Keep checking back for the announcement 
of the official release day.

-DS McKnight 

Friday, May 17, 2013

Creative Writing Tip - Watch a Movie

On Tuesday evening, Angela Ackerman and Becca Puglisi of The Bookshelf Muse hosted a webinar focusing on how to show character emotion by using non-verbal communication.  It was well worth my time. While much of what they covered I had learned in my creative writing class, refreshers are always appreciated.   One thing they advised really caught my attention.  It was to watch a movie - taking notes on how the actors react in emotional scenes.   Does the actor/actress lean in? Where are their hands? What are they doing with their lower body?  Are they tense?  Relaxed?  

Actors have the ability to bring the written word to life.  I think about Nicholas Sparks' THE NOTEBOOK.  I enjoyed the book.  But the movie...what can I say?  I've watched it countless times and still cry.  The scenes between Gena Rowlands and  James Garner are so moving - both beautiful and heartbreaking.  It's like having permission to witness someone's most intimate moments.

And that's the great thing about watching a movie, you are free to watch for as long as you like and  - unlike people watching - you can press rewind.  You can focus on the little details without having to worry about a real life someone thinking you are a creeper.

-DS McKnight

Monday, May 13, 2013

Creative Writing Tip - Foreshadowing

Foreshadowing is one of the most valuable tools in a writer's tool box.  It can be used to propel a story forward by hinting at possible outcomes, by offering tidbits regarding characters, and by building suspense.  As the writer, you are in control of your story and your characters.   By placing hints/clues to your story's outcome, you can manipulate your reader.  You may choose to make your foreshadowing obvious.  For example, if you wanted to show that your hero/heroine is headed for danger - you might put your character alone in an empty parking garage or having car trouble on a dark highway.  But if you wanted to subtly hint at the oncoming danger, then you might mention a storm on the horizon or draw attention to an antique pistol on display. Either way works - it's up to you to decide which works best.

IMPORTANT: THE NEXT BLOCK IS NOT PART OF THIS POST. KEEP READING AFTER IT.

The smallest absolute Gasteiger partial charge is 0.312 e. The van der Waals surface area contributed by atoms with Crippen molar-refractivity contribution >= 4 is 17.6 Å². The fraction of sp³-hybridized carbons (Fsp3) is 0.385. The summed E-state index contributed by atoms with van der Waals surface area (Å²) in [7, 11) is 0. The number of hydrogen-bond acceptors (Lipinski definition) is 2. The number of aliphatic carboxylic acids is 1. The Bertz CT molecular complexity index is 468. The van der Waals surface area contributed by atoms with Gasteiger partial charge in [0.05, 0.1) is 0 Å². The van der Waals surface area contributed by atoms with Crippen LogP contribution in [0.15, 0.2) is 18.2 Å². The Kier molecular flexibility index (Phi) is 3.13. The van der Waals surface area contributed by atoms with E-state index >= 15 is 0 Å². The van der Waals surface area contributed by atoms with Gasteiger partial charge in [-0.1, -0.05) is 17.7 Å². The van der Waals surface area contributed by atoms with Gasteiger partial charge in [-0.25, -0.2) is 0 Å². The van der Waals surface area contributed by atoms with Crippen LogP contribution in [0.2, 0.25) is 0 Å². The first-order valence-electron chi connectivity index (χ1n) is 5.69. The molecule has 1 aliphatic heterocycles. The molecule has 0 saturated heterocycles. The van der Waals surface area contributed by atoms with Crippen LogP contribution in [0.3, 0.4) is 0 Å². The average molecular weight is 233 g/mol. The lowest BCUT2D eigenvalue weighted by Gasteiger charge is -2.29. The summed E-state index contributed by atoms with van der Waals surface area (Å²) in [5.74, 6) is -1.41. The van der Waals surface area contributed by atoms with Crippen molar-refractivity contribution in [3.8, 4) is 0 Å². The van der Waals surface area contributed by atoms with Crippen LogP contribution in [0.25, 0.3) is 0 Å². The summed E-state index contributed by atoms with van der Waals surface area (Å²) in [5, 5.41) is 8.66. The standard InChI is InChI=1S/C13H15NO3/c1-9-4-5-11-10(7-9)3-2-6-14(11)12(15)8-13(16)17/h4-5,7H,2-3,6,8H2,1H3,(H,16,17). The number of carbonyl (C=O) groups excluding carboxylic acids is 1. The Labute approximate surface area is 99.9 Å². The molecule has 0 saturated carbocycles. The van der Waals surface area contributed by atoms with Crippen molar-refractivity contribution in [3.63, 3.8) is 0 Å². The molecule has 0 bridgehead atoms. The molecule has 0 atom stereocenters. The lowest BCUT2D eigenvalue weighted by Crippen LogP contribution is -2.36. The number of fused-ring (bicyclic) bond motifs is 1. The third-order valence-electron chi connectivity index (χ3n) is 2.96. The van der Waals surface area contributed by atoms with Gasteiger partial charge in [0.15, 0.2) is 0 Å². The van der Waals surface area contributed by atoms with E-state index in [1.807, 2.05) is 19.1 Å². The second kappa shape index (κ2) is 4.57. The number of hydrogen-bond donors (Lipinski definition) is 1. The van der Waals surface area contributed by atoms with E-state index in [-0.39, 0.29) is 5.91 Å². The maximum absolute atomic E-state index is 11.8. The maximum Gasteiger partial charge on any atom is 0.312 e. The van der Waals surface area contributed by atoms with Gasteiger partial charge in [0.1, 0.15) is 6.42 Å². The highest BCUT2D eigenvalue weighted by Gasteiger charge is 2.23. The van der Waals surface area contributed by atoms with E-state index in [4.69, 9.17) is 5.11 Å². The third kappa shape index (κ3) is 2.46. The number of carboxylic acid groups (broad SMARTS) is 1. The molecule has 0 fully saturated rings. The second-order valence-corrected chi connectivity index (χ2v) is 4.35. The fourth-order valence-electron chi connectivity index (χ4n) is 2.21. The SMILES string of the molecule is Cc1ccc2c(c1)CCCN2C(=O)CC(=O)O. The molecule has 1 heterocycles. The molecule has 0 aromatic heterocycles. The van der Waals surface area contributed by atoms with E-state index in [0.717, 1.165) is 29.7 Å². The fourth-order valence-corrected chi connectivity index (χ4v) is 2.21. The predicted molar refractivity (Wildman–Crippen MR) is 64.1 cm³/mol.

-DS McKnight

Wednesday, May 8, 2013

Creative Writing Tip - Timelines

Some writers use outlines.  I guess my outline is more of a brainstorming session.  I know where I want my story to go but I am open to change.  I do, however, use a timeline.  A timeline is a wonderful tool - allowing for easy reference.  I believe there are timeline programs available but I'm "old school."  I like drawing my timeline and filling in the information.  The events of my story are listed in chronological order.  I add my characters as they appear - along with the chapter/page number.  Off to the side, I add notes giving a detailed explanation of events such as the day of the week the event occurred.  I also add other information that I can access at a glance.  When writing OF DREAMS AND SHADOW, I found it necessary to create Jenna's school schedule.  I had to know her class periods and the teachers as much of Jenna's activities were happening during school hours.  It is important a story stays true to the "facts" that the writer assigns to it. A timeline helps achieve this.

-DS McKnight